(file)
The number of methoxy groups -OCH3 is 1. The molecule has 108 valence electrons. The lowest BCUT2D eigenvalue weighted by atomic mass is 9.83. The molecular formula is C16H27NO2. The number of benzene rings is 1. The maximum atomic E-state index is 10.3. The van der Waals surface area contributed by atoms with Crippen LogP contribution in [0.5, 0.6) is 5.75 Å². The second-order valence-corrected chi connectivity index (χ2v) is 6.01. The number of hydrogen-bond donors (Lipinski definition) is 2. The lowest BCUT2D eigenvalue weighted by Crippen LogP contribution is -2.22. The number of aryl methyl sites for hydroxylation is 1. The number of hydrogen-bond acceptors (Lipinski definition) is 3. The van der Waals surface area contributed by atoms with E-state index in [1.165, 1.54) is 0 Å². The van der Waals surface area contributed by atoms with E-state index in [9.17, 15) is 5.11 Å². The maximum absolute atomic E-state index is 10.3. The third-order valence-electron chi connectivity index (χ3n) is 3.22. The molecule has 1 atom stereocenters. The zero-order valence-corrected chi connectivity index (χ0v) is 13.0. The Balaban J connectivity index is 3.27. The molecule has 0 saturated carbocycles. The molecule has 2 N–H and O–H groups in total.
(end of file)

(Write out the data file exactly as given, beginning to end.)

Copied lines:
The number of methoxy groups -OCH3 is 1. The molecule has 108 valence electrons. The lowest BCUT2D eigenvalue weighted by atomic mass is 9.83. The molecular formula is C16H27NO2. The number of benzene rings is 1. The maximum atomic E-state index is 10.3. The van der Waals surface area contributed by atoms with Crippen LogP contribution in [0.5, 0.6) is 5.75 Å². The second-order valence-corrected chi connectivity index (χ2v) is 6.01. The number of hydrogen-bond donors (Lipinski definition) is 2. The lowest BCUT2D eigenvalue weighted by Crippen LogP contribution is -2.22. The number of aryl methyl sites for hydroxylation is 1. The number of hydrogen-bond acceptors (Lipinski definition) is 3. The van der Waals surface area contributed by atoms with E-state index in [1.165, 1.54) is 0 Å². The van der Waals surface area contributed by atoms with E-state index in [9.17, 15) is 5.11 Å². The maximum absolute atomic E-state index is 10.3. The third-order valence-electron chi connectivity index (χ3n) is 3.22. The molecule has 1 atom stereocenters. The zero-order valence-corrected chi connectivity index (χ0v) is 13.0. The Balaban J connectivity index is 3.27. The molecule has 0 saturated carbocycles. The molecule has 2 N–H and O–H groups in total.